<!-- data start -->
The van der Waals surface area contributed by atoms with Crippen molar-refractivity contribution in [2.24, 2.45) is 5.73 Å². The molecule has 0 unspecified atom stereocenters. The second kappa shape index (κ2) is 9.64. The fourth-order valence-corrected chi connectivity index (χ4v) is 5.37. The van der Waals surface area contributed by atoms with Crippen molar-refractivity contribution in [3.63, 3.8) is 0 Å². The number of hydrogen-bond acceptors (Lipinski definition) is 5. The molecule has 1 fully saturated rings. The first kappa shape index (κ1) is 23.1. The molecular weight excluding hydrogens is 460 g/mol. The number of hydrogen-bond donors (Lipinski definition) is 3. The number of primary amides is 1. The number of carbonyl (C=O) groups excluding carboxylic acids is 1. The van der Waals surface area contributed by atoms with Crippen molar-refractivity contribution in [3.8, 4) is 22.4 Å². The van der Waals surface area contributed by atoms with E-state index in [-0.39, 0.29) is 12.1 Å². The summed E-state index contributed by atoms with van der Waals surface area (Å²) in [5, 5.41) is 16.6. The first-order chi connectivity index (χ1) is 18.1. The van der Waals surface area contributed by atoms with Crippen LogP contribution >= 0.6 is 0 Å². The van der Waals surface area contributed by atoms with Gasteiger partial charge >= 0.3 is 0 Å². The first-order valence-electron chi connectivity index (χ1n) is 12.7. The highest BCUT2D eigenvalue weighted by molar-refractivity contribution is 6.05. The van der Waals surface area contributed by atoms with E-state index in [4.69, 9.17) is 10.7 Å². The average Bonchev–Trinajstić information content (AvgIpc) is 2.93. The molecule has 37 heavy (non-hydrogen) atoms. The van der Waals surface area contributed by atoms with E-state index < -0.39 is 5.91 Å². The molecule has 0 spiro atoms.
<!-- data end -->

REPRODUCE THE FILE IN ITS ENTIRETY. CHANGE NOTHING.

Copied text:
The van der Waals surface area contributed by atoms with Crippen molar-refractivity contribution in [2.24, 2.45) is 5.73 Å². The molecule has 0 unspecified atom stereocenters. The second kappa shape index (κ2) is 9.64. The fourth-order valence-corrected chi connectivity index (χ4v) is 5.37. The van der Waals surface area contributed by atoms with Crippen molar-refractivity contribution in [3.63, 3.8) is 0 Å². The number of hydrogen-bond acceptors (Lipinski definition) is 5. The molecule has 1 fully saturated rings. The first kappa shape index (κ1) is 23.1. The molecular weight excluding hydrogens is 460 g/mol. The number of hydrogen-bond donors (Lipinski definition) is 3. The number of primary amides is 1. The number of carbonyl (C=O) groups excluding carboxylic acids is 1. The van der Waals surface area contributed by atoms with Crippen molar-refractivity contribution in [3.8, 4) is 22.4 Å². The van der Waals surface area contributed by atoms with E-state index in [-0.39, 0.29) is 12.1 Å². The summed E-state index contributed by atoms with van der Waals surface area (Å²) in [5, 5.41) is 16.6. The first-order chi connectivity index (χ1) is 18.1. The van der Waals surface area contributed by atoms with Crippen LogP contribution >= 0.6 is 0 Å². The van der Waals surface area contributed by atoms with Gasteiger partial charge >= 0.3 is 0 Å². The first-order valence-electron chi connectivity index (χ1n) is 12.7. The highest BCUT2D eigenvalue weighted by molar-refractivity contribution is 6.05. The van der Waals surface area contributed by atoms with E-state index in [4.69, 9.17) is 10.7 Å². The average Bonchev–Trinajstić information content (AvgIpc) is 2.93. The molecule has 37 heavy (non-hydrogen) atoms. The van der Waals surface area contributed by atoms with E-state index < -0.39 is 5.91 Å². The molecule has 0 spiro atoms.